Stopping Short

Somewhere a little past Bay City, a serious fog rolled in. Jeff was napping. I was driving. As it became thicker, I woke him up.

“Hey,” I said. “I have no idea where we are and it’s getting hard to see the road.”

“Well, geez.” Jeff said. “Why didn’t you wake me up and tell me?”

“I just did!” I replied. “Besides, you were sleeping.”

“Of course, I was sleeping,” Jeff reasoned. “Otherwise you couldn’t have woken me up.”


“Ok,” Mr. Calm continued. “I’ll just keep an eye on the yellow line over here on my side. Take the next exit and we’ll switch. I’ll drive.”

The next one came up quickly. The sign read ‘Pinconning.” We took the ramp, pulled into a closed restaurant lot, switched seats and sat there. It’d gotten much worse by then.

“Hmm.” Now, in the driver’s seat, Jeff sat stroking his beard. “The exit sign said lodging that way.” He pointed down the almost unseen road.

“We can’t really see,” I said.

“We can’t sit here all night,” he answered.

We didn’t have to go very far. About two miles on, a lit-up lighthouse replica blinked “Open.”  Happily, there was a room for us. We happily took it. We wouldn’t be happy for long, though.

The non-smoking room smelled thickly of smoke and stale beer. The bed was bare of linens and there were no towels. Jeff was adverse to making waves of any kind, but in this case, it was necessary. He trudged back to the front desk, leaving me to guard the room in case there weren’t any others available.

Jeff returned with another set of key cards. We moved down the hall to a new overnight space. This one was clean, and we set about settling in.

I don’t know what it is about men and not closing doors when they pee, but status-quo, that’s what happened. By the time he was finished, I had already changed into my flannel pajamas. Not very romantic, I know, but it was October in Michigan and we were headed north.

When it was my turn, I washed my face, and brushed my teeth.

I don’t know what it is about women, but we do like to close the door when we’re engaged in disengaging. I started to close the door, but stopped short and yelled, “Oh, My God!”

Quote for the Week:


Enjoy This Week’s Discovery Links:

Fog: How to Fog

Fibro-Fog: Dealing With It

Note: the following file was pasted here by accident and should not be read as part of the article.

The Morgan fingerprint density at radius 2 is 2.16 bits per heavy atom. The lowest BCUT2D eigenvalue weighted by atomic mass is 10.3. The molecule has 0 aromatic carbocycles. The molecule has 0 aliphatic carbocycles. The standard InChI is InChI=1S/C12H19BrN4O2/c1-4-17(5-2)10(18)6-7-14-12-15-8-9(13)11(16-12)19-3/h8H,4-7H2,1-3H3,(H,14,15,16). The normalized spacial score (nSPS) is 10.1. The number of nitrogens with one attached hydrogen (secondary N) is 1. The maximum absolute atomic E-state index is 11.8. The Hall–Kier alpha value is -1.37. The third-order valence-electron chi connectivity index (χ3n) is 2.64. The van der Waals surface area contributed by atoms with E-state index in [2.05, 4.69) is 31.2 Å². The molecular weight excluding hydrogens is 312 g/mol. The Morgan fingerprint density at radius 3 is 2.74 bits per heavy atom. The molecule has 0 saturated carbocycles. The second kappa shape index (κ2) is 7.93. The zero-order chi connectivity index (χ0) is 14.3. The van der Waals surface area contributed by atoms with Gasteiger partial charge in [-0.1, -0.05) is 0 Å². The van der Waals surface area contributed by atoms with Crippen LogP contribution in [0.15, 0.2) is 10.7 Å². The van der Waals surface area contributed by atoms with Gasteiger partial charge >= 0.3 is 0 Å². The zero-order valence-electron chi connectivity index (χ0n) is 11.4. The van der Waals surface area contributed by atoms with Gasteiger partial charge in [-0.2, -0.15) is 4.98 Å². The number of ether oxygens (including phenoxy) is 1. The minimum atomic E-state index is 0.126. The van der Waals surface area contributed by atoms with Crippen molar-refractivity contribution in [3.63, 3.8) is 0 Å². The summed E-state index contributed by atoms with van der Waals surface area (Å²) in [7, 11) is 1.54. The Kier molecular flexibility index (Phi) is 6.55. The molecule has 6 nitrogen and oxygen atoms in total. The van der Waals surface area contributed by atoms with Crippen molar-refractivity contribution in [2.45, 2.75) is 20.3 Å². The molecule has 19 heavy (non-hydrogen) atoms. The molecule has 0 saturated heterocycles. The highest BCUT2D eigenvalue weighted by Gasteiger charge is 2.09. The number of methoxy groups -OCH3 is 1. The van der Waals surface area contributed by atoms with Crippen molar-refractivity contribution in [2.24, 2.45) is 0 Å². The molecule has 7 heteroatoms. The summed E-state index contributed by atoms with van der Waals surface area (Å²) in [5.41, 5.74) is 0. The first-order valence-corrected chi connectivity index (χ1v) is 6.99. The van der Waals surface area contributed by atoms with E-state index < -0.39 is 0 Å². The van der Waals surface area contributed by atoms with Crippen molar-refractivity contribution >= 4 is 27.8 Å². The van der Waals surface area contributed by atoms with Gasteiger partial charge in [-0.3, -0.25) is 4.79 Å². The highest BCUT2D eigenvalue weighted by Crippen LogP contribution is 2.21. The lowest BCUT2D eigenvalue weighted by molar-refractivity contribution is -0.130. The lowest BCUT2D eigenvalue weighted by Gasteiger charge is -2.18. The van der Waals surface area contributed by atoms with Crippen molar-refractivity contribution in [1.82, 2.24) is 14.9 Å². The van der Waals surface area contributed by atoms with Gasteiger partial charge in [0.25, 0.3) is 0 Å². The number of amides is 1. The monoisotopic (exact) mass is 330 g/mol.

Fog: PhotographyS


The Honeymoon Hustle: Purple Pyrex

The day after the day after our wedding, we embarked on an adventure.

Our honeymoon wasn’t exactly planned. At least, in my opinion, it wasn’t planned.

That’s not to say Jeff didn’t have a plan. He did, but he didn’t do any actual planning. He opted for an outline and a map, certain  there were plenty of road signs which would lead us where we would go.

Jeff envisioned a tour of the Michigan of his childhood, taking me to the places that brought him happy memories and making newer ones with me.  He wanted to do this and his enthusiasm was so contagious we set off knowing that we’d play it by ear as we went along.

We ended up traveling sort of up the east side and over to the middle of Michigan, down the west side, and back through the center.

First: Frankemuth

We pulled off the highway and pulled into A&W to grab a quick lunch and a glass jug of A&W Root Beer to take along on our journey.

We shopped the outlet mall for Calphalon and cookware, and found a great sale on Pyrex. It was a ridiculous bargain in a ridiculous color: purple.

Jeff pointed out that it would be a  lot easier to determine which item we would take home from family potlucks, as no one else would likely have that hue.  I nodded along. I’d already been to quite a few of those, and didn’t remember anyone having purple Pyrex.

It didn’t bother me at all that our new pie rounds, lidded casseroles, mixing bowls, and storage bowls were going to be violet. I secretly really liked the quirkiness, and the price was more than right. We paid for our purchases and giggled with happiness, because, well… we just bought purple Pyrex.

We spent some our dollar-dance money on clothing for both of us, had to stop at the tool shop, and spent some time in a sport memorabilia and trading card store.